Clinical Features: A 45-yr-old female and a 47-year-old male presented for chiropractic care with complaints of shoulder pain and dysfunction. The female patient injured her right shoulder following a fall. She did not receive medical care as her pain was tolerable. However, 2 months later, she could not move her right shoulder due to pain and experienced right-sided neck pain. Over-the-counter medication was ineffective. The male patient suffered from restricted shoulder motion following a motor vehicle collision 2 months prior. Physical therapy was ineffective and therefore sought chiropractic care.

Intervention and Outcome: Chiropractic adjustments characterized as high velocity, low amplitude thrusts applied exclusively to the C0-C1 joint complex was rendered to both patients. Ultrasound was applied to the male patient only following spinal adjustments to the upper cervical spine. Baseline and comparative measures of shoulder ROM and pain rating showed significant improvements in both patients.

Conclusion: This case series provides support on the use of chiropractic adjustments directed to the upper cervical spine in patients with shoulder pain and dysfunction. We support further research in the care of similar patients.

Key words: Adhesive capsulitis, frozen shoulder, chiropractic adjustments, vertebral subluxation

Improvement in Mobility, Emotional Wellbeing & Quality of Life in an Older Adult Following Subluxation Based Chiropractic Care: A Case Report

Dipal Patel, David Russell (2015)

Annals of Vertebral Subluxation Research

Objective: To describe the changes in mobility, emotional status, and quality of life in an 82 year old female with bilateral osteoarthritis of the knees who was receiving chiropractic care.

Clinical Features: An 82 year old female presented to a chiropractor with lack of mobility and function due to chronic osteoarthritis of the knees bilaterally, and degenerative disc disease and postural alterations through the lumbar spine. Associated emotional stress was also of concern as a contributor to impaired quality of life.

Intervention & Outcome: Chiropractic care using Activator Methods Chiropractic Technique was provided for the correction of vertebral and extremity subluxations. The patient demonstrated physical improvements in mobility and RAND36 assessment revealed an improvement in her Physical Component Summary score of 11.65. Emotional wellbeing improvements were also found by using both RAND36 and PHQ-4 assessments.

Conclusion: Chiropractic care was associated with improvements in the patient’s presenting complaints and quality of life. More research is needed to investigate the role chiropractors may play in helping older adults with conditions associated with aging.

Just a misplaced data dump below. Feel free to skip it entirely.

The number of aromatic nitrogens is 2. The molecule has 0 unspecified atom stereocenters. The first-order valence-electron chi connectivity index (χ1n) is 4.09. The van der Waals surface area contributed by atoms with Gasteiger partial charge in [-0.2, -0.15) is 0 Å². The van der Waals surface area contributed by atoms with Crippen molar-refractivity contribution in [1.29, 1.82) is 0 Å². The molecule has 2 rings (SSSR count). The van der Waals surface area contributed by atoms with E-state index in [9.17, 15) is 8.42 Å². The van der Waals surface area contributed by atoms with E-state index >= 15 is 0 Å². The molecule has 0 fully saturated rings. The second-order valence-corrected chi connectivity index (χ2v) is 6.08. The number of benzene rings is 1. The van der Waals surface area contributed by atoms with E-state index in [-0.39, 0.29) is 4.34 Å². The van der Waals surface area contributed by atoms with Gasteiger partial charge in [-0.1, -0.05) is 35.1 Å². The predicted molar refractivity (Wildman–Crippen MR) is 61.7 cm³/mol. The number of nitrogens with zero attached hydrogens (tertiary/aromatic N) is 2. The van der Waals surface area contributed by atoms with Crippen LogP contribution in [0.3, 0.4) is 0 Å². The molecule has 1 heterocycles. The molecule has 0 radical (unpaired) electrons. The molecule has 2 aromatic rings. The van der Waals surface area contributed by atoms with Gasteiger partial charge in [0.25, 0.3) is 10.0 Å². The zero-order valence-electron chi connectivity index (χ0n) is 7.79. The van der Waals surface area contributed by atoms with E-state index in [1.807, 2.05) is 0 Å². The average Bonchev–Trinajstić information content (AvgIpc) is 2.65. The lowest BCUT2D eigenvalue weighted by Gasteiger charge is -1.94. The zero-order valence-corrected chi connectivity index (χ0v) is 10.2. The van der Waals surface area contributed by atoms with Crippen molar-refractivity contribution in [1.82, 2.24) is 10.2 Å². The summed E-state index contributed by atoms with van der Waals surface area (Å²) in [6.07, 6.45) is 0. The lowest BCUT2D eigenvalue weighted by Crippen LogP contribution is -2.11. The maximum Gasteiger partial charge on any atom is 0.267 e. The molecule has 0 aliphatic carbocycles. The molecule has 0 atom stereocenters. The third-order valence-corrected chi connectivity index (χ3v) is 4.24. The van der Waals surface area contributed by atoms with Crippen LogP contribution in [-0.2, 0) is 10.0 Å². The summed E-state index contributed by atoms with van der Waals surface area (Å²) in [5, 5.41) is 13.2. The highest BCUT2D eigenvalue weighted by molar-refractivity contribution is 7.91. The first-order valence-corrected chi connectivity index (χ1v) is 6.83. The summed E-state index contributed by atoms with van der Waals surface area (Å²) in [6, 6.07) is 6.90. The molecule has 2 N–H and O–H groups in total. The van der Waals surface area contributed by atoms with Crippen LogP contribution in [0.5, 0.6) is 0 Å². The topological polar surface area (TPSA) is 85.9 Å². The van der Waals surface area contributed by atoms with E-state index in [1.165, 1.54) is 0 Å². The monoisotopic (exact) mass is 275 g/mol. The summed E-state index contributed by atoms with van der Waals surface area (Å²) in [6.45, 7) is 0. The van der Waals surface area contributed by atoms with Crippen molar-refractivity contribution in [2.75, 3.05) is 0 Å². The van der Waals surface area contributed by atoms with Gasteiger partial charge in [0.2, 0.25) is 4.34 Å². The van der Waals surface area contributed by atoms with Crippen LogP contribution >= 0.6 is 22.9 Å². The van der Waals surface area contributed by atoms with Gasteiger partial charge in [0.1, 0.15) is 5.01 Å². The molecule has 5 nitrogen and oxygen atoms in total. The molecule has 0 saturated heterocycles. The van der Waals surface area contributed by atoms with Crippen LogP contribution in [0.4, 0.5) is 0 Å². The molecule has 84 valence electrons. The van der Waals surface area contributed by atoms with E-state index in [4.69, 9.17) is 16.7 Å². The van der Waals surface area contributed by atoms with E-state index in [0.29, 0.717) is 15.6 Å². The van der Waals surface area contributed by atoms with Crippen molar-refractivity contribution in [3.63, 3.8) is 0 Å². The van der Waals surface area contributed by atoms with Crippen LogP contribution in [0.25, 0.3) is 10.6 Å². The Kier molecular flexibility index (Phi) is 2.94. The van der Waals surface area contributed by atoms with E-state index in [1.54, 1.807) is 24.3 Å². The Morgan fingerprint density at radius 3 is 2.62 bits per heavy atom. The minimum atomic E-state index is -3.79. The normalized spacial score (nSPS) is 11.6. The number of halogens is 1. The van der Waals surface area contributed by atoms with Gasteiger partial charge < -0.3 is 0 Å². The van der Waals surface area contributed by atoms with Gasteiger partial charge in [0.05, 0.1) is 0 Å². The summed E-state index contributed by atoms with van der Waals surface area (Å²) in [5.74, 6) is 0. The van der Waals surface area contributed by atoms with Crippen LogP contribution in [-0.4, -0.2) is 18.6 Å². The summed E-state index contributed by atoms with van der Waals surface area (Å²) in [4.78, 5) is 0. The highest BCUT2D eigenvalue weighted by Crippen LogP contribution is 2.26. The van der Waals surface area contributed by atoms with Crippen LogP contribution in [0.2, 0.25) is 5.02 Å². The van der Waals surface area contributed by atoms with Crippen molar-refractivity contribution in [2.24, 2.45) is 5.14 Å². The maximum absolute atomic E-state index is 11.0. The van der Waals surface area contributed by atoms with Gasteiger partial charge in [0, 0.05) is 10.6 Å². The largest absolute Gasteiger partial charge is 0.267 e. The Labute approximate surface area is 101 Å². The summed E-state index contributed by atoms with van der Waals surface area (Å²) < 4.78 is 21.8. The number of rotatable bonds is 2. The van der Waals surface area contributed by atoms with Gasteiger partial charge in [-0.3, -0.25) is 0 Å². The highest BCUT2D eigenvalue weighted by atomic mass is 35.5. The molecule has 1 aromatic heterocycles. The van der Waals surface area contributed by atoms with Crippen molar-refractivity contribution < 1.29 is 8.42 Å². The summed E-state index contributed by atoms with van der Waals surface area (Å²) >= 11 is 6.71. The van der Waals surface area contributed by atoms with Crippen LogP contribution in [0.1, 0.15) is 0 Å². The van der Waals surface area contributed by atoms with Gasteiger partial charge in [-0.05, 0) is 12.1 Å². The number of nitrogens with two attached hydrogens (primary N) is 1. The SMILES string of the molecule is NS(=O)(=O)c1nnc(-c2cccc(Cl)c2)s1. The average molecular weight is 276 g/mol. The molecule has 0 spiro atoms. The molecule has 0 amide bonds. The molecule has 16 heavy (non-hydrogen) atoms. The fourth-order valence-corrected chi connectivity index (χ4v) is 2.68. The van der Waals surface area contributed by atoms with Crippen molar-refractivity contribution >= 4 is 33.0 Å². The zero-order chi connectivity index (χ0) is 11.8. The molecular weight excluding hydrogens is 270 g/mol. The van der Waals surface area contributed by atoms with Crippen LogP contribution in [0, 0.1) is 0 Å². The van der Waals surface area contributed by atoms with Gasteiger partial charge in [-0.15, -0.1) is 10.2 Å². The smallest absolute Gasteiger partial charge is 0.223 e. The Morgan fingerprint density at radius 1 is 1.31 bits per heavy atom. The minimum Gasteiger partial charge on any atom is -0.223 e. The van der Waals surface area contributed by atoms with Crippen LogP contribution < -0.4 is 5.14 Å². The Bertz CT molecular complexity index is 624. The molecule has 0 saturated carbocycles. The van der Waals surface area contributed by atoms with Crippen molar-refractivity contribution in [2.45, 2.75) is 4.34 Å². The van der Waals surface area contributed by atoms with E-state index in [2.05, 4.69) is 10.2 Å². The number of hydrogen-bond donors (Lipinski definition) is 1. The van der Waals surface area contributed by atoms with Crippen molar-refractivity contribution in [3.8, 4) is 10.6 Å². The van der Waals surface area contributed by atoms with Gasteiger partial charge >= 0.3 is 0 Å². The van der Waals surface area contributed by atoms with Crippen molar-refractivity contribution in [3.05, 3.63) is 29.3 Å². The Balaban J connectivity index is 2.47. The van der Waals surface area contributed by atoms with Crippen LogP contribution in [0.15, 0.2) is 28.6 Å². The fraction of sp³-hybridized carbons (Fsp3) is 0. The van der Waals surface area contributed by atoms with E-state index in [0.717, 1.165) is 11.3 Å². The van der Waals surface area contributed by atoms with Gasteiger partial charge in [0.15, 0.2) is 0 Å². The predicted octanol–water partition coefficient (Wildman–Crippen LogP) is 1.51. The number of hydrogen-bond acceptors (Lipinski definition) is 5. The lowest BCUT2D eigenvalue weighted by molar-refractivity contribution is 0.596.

Key words: Aging, chiropractic, stress, psychological, emotions, knee, mental health, osteoarthritis, Activator Methods, vertebral subluxation

Resolution of Cervical Radiculopathy in a 61 Year Old Female Receiving Subluxation Based Chiropractic Care: A Case Report

Adele L. Lorigan, Shelley Smith, Helen Bennett (2015)

Annals of Vertebral Subluxation Research

Objective: To describe a case in which cervical radiculopathy in a geriatric patient improved while they were receiving chiropractic care.

Clinical Features: This case report outlines the presentation and conservative management of a 61 year old New Zealand Samoan female with chronic progressive symptomatic radiculopathy. The working diagnosis was vertebral subluxation with C5 and C6 radiculopathy with moderate to severe degeneration. The patient history revealed chronic progressive cervical radiculopathy for two months prior to commencing chiropractic care. The patient had numbness and a burning sensation in the right arm and stiffness in the lower cervical spine.

Interventions and Outcomes: The patient received chiropractic care using the Diversified protocol to adjust vertebral subluxations. After 11 visits the patient reported a significant improvement in numbness and tingling in her arm and improvement in quality of life as demonstrated by the RAND 36 health survey.

Conclusions: In this case cervical radiculopathy in a geriatric patient improved while she received chiropractic care. This case study adds to the existing body of evidence that suggests that chiropractic care may help patients with cervical radiculopathy.

Key words: Vertebral subluxation, paresthesia, chiropractic, cervical radiculopathy, conservative therapy, geriatric

Resolution of Cervicalgia, Paraesthesia and Chronic Adhesive Capsulitis in a 67-Year-Old Male: A Case Study

David (June-ki) Ham, B.S.C., Tae Bum Lim, Graham Dobson, D.C. (2015)

Annals of Vertebral Subluxation Research

Objective: To describe the chiropractic care of a geriatric patient with complaints of cervicalgia, arm paraesthesia and adhesive capsulitis using Activator Methods Chiropractic Technique (AMCT).

Clinical Features: A 67-year-old male presented to the New Zealand College of Chiropractic, Chiropractic Centre with severe cervicalgia, right arm paraesthesia of two years duration, and adhesive capsulitis of his left shoulder of 20 years duration. His cervicalgia was constant and rated 8/10 at its worst on the Numeric Pain Scale, and his left shoulder abduction was restricted to 90°.

Intervention and Outcome: The patient’s vertebral subluxations were addressed using Activator Methods Chiropractic Technique. After 4 visits spread over 4 weeks he regained the full range of motion in his left shoulder and the cervicalgia subsided to 1/10 with no right arm paraesthesia.

Conclusion: The findings of this case suggest that chiropractic care using Activator Methods protocol for reduction of vertebral subluxations had a positive effect on cervicalgia and adhesive capsulitis in an elderly patient with a complex clinical history.

Key words: Chiropractic, vertebral subluxation, geriatrics, neck pain, adhesive capsulitis, paraesthesia